How to Have a Triumphant Triathlon

The alarm was set for 4:44am, but it’s hard to sleep before such an event. Mind toiling over the ins and outs of the course, what not to forget, fretting about waking up on time, on top of an inner battle between self-  confidence vs. doubt… It’s tough to settle down! Feeling prepared, I climbed into bed by 9 o’clock and read the paper until I was able to force myself to sleep.

Popped out of bed, ready to begin the race, only to discover it was 12:40am. Back to bed.

By 4:43, I was waaaaaiting for my alarm to go off. Laid there with eyes closed for an entire minute, till the rooster cock-a-doodle-dood. Go-time.

Breakfast was one yam, sliced and pan-cooked in a little butter, with some white onion, and four fried egg-whites, on a plate next to half an avocado (in chunks) and a couple spoonfuls of cottage cheese. Enjoy as it is (in neat, distinct piles) or mix it up like I do and mow the entire mound. Also, coffee.  With vanilla protein drink instead of cream. Recipe for success, I tell ya!

At 6:20 I was out the door, car already loaded from the night before. Blue Lake Park is only 20 minutes from my place – I was there in 15. (Winning!) The feeling of elation I experienced on the way, is something I never want to forget. My stomach felt like it was crawling up into my neck, like I was going to throw up that wonderful breakfast and cry at the same time.  Goosebumps. Pure joy. (Once in a while some fear too.) It was going to be my first triathlon!

Right away I ran into one of my best buddies – he’s the one who convinced me to sign up for this event in the first place. He made fun of my rickety old Schwinn. That’s when I noticed that it was the only bike like it… Some of those tri-athletes had such fancy looking bicycles.

Next we ran into a gal-pal from my PSU fitness classes. She’s the other person who inspired me to sign up for the race. The three of us parked our bikes, set up our transition stations, and squeezed our butts into our wetsuits and scull caps. We looked fabulous.

When it was time to start, we went in waves. Most of it was categorized by age, but there was a special category for women over 150 pounds: Athena. That was me.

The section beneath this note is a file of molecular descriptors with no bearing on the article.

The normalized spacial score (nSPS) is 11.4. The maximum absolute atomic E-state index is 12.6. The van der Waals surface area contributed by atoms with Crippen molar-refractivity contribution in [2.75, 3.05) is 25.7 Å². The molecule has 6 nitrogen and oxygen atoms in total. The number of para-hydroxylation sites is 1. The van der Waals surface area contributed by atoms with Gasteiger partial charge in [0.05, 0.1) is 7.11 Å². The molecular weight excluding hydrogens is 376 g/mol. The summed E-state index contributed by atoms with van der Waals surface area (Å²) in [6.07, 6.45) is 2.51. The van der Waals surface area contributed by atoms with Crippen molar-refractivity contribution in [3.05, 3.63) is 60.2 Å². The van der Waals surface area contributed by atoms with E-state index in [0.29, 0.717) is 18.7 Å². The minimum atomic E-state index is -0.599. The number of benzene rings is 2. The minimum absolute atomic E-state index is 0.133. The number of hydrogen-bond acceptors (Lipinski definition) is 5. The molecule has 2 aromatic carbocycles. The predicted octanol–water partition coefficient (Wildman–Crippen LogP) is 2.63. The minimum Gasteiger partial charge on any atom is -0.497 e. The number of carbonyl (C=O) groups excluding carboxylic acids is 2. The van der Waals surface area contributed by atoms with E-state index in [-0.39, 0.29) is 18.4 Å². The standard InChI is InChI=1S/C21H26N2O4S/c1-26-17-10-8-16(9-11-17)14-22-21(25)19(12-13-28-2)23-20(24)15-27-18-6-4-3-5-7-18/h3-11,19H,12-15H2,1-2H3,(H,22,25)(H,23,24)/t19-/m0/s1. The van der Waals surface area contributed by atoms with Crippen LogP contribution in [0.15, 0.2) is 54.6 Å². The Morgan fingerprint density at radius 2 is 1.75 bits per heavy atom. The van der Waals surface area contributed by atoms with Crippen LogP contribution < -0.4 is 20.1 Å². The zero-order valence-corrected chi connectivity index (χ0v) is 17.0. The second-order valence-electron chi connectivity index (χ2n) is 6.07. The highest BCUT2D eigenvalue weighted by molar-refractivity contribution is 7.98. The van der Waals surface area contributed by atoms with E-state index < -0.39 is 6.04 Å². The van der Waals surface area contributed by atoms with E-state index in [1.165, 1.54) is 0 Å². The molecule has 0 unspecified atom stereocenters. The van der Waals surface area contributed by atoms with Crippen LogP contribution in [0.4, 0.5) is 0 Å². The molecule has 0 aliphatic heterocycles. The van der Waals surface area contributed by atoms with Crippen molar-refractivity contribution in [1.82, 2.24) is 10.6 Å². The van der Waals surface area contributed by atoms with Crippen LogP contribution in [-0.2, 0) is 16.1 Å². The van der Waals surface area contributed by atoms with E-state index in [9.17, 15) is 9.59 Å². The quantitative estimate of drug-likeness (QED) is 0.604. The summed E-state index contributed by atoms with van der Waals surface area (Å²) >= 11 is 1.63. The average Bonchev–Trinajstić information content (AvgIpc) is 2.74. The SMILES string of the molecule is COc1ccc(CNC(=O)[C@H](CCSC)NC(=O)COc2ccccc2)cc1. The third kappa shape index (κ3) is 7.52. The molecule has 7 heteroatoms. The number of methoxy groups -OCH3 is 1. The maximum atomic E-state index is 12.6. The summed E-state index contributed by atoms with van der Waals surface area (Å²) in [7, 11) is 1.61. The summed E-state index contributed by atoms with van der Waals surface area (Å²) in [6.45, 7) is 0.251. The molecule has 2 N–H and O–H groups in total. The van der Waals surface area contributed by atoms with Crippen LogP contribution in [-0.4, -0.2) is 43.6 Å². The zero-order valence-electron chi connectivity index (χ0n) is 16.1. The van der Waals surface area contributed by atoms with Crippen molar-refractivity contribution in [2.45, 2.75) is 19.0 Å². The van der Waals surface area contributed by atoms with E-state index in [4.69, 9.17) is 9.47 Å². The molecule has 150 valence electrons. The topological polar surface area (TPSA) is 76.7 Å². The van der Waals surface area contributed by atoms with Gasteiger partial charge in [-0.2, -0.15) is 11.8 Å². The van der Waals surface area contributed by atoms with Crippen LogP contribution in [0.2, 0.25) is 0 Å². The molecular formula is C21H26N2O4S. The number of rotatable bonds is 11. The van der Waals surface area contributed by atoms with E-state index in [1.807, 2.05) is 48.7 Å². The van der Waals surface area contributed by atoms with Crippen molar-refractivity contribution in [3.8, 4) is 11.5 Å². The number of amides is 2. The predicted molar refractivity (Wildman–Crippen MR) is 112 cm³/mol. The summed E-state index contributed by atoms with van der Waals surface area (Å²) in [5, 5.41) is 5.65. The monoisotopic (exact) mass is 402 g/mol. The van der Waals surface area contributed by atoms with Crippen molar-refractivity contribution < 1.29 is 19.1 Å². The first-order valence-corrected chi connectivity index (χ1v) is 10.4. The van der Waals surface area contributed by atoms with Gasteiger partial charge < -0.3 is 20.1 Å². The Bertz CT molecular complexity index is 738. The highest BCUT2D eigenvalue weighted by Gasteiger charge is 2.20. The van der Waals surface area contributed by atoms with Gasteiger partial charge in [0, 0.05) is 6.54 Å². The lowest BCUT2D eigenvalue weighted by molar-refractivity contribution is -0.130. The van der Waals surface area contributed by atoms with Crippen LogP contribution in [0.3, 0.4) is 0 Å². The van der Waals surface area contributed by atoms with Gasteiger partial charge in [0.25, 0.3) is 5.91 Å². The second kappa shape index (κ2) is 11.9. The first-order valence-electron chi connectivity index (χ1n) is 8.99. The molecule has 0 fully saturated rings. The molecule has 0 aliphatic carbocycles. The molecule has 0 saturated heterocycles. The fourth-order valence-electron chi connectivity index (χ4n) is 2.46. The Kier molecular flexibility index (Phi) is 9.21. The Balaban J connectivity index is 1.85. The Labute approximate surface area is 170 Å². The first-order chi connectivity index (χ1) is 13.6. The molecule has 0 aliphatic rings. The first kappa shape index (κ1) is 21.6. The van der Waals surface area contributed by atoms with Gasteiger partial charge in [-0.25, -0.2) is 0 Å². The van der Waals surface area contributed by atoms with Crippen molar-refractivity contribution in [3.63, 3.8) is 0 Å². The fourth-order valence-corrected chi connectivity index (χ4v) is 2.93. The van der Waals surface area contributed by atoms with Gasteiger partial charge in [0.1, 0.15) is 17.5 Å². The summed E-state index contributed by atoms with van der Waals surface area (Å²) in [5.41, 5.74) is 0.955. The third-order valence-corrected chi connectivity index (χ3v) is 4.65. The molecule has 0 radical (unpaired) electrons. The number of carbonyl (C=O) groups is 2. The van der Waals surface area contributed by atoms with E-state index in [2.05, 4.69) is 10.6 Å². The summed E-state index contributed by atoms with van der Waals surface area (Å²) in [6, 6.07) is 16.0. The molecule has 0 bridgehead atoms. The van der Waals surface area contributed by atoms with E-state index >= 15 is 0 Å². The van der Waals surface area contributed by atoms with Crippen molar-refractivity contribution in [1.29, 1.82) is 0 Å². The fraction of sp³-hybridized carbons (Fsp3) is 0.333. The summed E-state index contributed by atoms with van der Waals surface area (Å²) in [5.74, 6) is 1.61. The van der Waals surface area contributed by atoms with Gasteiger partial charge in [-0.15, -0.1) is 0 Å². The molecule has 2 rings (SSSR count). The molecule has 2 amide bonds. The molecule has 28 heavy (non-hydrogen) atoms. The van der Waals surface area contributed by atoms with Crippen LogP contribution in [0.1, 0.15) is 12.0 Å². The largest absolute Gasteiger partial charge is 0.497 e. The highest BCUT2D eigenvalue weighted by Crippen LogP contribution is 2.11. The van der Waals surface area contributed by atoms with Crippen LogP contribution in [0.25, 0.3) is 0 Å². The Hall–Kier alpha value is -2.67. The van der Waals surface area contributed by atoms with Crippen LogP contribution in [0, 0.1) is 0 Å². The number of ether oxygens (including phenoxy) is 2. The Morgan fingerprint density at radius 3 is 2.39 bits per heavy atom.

Having trained for less than three weeks for this event, I knew swimming was going to be the toughest challenge. From “never swam laps in a pool” to “swimming half a mile in one fell swoop” there is no simple path. And I’m going to have to do some more practice at it. According to the results, by the end of the swim, I was competing for 5th-to-last place.

I’m not surprised though. At one point, after spending a few too many minutes doing the back stroke, staring at the clouds, a guy in a boat came over to get my attention. I had veered WAY off course. Grrrr.

Eventually, I made it around the last buoy. That’s when the fastest swimmers of the next wave caught up with and went past me, including my good buddy, who completely clobbered me in the process. Ugh. This portion of the race could not be done soon enough.

Once I was out of the water, I felt much more at ease. Peeling off my wetsuit, I made a speedy transition, grabbed my bike and got on my way.

The ride was flat, and not especially fast. This is the squeaky 5-speed Schwinn from the 70’s we are talking about. Perhaps I’ll get an upgrade, one of these days… Could be a fun experiment! (Anybody know a race-bike sponsor?!) It wasn’t especially long either, a scenic 12 miles along Marine Drive. Easy peasy.

At last, it was time for the 5k run. My specialty! With legs, feeling like mushed sacks of potato, I parked my bike and hit the trail. Zooming, I picked off the competition, one at a time. Rocking a steady 7:10 pace, I finished the run in 22 minutes. Faster than most…

Averaging out struggle and success, the total time it took me to finish the sprint-triathlon was 1:40:58.  In the Athena division, I won 2nd place!

We hung around for the awards ceremony (and beer), then began to make our way back to our cars. It was far. But not beyond earshot of the loudspeakers… That’s when I heard the announcer say something that caught my attention.

“We have something special to give away to one lucky person, a gift-certificate for a new sleeveless wet suit!” The crowd cheered, he continued, “Who here has a paperclip?”

“Dang!” I said to my friend, “I could use a wet suit. And I seriously have a bunch of paperclips in my car.” (My wet suit rental fee for this event was $40, a new suit costs upwards of $200.)

“Too bad we are so far away,” I said, head hanging low, pouting a little. Humbug.

The man’s voice over the loudspeaker went on, “Nobody has a paperclip? Nobody?! Okay then, how about a stick of chap stick?”

Suddenly, something inside told me, “Audrey, you aren’t Audrey if you don’t at least try to get that wet suit. You know no one else has a paperclip!” That got me moving. Parked the bike, grabbed a paper clip and told my friend I’d be right back. On stiffening legs, I was running.

Overheard the man on the loudspeaker, still far away, getting exasperated, “No chap stick. How about nail clippers? Does anyone have some nail clippers?”

Alright, now I was booking it.

“Those aren’t nail clippers,” said the man, to someone I still couldn’t see in the distance, “Those are pliers!”

That’s when I began shouting, “PAPERCLIIIIIIP! I’VE GOT A PAPERCLIP!!!” Still running, waving my paper clip in the air – the crowd parted in awe – I arrived at the table in the nick of time.

“You really have a paperclip?” Said the guy with the microphone. I showed him.

And with that, the wetsuit was mine. How divine.


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